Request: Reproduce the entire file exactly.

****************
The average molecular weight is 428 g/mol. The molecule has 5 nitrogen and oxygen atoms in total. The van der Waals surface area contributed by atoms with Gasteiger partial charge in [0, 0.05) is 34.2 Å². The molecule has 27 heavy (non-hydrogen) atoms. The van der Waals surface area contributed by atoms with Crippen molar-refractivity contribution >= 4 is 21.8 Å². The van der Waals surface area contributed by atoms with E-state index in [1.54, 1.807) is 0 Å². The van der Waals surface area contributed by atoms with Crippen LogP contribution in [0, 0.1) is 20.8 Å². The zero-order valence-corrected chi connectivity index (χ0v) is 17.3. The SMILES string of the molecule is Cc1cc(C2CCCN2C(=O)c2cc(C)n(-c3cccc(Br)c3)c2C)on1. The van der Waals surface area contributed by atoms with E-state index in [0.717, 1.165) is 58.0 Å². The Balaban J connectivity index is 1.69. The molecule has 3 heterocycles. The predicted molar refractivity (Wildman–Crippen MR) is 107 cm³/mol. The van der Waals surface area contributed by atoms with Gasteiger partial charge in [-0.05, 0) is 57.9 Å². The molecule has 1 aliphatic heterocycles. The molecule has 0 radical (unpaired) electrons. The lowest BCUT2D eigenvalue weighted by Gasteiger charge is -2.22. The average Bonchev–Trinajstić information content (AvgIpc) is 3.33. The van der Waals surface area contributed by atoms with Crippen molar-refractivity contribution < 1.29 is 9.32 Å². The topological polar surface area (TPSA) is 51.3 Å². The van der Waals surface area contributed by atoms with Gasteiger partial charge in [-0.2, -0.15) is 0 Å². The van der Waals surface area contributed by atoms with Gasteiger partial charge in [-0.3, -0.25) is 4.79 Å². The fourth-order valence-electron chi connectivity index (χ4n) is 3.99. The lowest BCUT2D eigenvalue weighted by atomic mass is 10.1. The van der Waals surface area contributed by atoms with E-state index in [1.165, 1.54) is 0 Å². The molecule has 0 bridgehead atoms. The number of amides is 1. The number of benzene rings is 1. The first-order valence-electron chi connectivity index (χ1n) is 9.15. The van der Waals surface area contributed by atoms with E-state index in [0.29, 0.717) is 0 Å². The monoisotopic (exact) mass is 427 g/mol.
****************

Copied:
The average molecular weight is 428 g/mol. The molecule has 5 nitrogen and oxygen atoms in total. The van der Waals surface area contributed by atoms with Gasteiger partial charge in [0, 0.05) is 34.2 Å². The molecule has 27 heavy (non-hydrogen) atoms. The van der Waals surface area contributed by atoms with Crippen molar-refractivity contribution >= 4 is 21.8 Å². The van der Waals surface area contributed by atoms with E-state index in [1.54, 1.807) is 0 Å². The van der Waals surface area contributed by atoms with Crippen LogP contribution in [0, 0.1) is 20.8 Å². The zero-order valence-corrected chi connectivity index (χ0v) is 17.3. The SMILES string of the molecule is Cc1cc(C2CCCN2C(=O)c2cc(C)n(-c3cccc(Br)c3)c2C)on1. The van der Waals surface area contributed by atoms with E-state index in [0.717, 1.165) is 58.0 Å². The Balaban J connectivity index is 1.69. The molecule has 3 heterocycles. The predicted molar refractivity (Wildman–Crippen MR) is 107 cm³/mol. The van der Waals surface area contributed by atoms with Gasteiger partial charge in [-0.05, 0) is 57.9 Å². The molecule has 1 aliphatic heterocycles. The molecule has 0 radical (unpaired) electrons. The lowest BCUT2D eigenvalue weighted by Gasteiger charge is -2.22. The average Bonchev–Trinajstić information content (AvgIpc) is 3.33. The van der Waals surface area contributed by atoms with Crippen molar-refractivity contribution < 1.29 is 9.32 Å². The topological polar surface area (TPSA) is 51.3 Å². The van der Waals surface area contributed by atoms with Gasteiger partial charge in [-0.2, -0.15) is 0 Å². The van der Waals surface area contributed by atoms with Gasteiger partial charge in [-0.3, -0.25) is 4.79 Å². The fourth-order valence-electron chi connectivity index (χ4n) is 3.99. The lowest BCUT2D eigenvalue weighted by atomic mass is 10.1. The van der Waals surface area contributed by atoms with E-state index in [1.165, 1.54) is 0 Å². The molecule has 0 bridgehead atoms. The number of amides is 1. The number of benzene rings is 1. The first-order valence-electron chi connectivity index (χ1n) is 9.15. The van der Waals surface area contributed by atoms with E-state index in [0.29, 0.717) is 0 Å². The monoisotopic (exact) mass is 427 g/mol.